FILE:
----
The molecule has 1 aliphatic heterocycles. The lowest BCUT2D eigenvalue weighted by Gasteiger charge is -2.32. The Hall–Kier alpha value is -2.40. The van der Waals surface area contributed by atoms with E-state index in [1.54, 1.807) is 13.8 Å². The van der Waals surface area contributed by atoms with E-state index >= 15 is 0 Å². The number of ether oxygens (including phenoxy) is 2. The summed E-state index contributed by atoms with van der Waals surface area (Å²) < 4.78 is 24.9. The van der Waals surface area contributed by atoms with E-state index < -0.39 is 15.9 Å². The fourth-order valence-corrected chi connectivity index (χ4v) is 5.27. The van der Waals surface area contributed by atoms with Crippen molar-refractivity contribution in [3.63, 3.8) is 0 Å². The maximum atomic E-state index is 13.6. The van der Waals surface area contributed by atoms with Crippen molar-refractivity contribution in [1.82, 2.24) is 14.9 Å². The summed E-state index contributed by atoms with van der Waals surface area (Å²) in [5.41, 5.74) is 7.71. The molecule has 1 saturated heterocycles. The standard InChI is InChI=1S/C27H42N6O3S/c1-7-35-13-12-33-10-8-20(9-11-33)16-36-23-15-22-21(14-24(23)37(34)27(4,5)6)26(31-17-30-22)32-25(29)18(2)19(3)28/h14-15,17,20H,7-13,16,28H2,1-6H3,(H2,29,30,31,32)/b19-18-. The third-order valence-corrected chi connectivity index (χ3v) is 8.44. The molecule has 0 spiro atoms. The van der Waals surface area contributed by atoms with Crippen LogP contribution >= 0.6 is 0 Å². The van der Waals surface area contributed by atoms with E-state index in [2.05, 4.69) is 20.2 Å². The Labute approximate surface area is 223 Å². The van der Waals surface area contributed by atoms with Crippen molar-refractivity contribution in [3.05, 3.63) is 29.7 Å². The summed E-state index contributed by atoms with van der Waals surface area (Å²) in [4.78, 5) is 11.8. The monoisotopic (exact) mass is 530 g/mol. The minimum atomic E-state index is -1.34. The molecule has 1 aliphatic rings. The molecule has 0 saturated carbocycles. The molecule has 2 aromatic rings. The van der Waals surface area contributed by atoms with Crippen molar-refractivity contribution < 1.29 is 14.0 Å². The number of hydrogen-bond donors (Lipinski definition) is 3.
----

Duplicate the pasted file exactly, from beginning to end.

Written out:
The molecule has 1 aliphatic heterocycles. The lowest BCUT2D eigenvalue weighted by Gasteiger charge is -2.32. The Hall–Kier alpha value is -2.40. The van der Waals surface area contributed by atoms with E-state index in [1.54, 1.807) is 13.8 Å². The van der Waals surface area contributed by atoms with E-state index >= 15 is 0 Å². The number of ether oxygens (including phenoxy) is 2. The summed E-state index contributed by atoms with van der Waals surface area (Å²) < 4.78 is 24.9. The van der Waals surface area contributed by atoms with E-state index < -0.39 is 15.9 Å². The fourth-order valence-corrected chi connectivity index (χ4v) is 5.27. The van der Waals surface area contributed by atoms with Crippen molar-refractivity contribution in [3.63, 3.8) is 0 Å². The maximum atomic E-state index is 13.6. The van der Waals surface area contributed by atoms with Crippen molar-refractivity contribution in [1.82, 2.24) is 14.9 Å². The summed E-state index contributed by atoms with van der Waals surface area (Å²) in [5.41, 5.74) is 7.71. The molecule has 1 saturated heterocycles. The standard InChI is InChI=1S/C27H42N6O3S/c1-7-35-13-12-33-10-8-20(9-11-33)16-36-23-15-22-21(14-24(23)37(34)27(4,5)6)26(31-17-30-22)32-25(29)18(2)19(3)28/h14-15,17,20H,7-13,16,28H2,1-6H3,(H2,29,30,31,32)/b19-18-. The third-order valence-corrected chi connectivity index (χ3v) is 8.44. The molecule has 0 spiro atoms. The van der Waals surface area contributed by atoms with Crippen LogP contribution >= 0.6 is 0 Å². The van der Waals surface area contributed by atoms with E-state index in [2.05, 4.69) is 20.2 Å². The Labute approximate surface area is 223 Å². The van der Waals surface area contributed by atoms with Crippen molar-refractivity contribution in [3.05, 3.63) is 29.7 Å². The summed E-state index contributed by atoms with van der Waals surface area (Å²) in [4.78, 5) is 11.8. The monoisotopic (exact) mass is 530 g/mol. The minimum atomic E-state index is -1.34. The molecule has 1 aliphatic rings. The molecule has 0 saturated carbocycles. The molecule has 2 aromatic rings. The van der Waals surface area contributed by atoms with Crippen molar-refractivity contribution < 1.29 is 14.0 Å². The number of hydrogen-bond donors (Lipinski definition) is 3.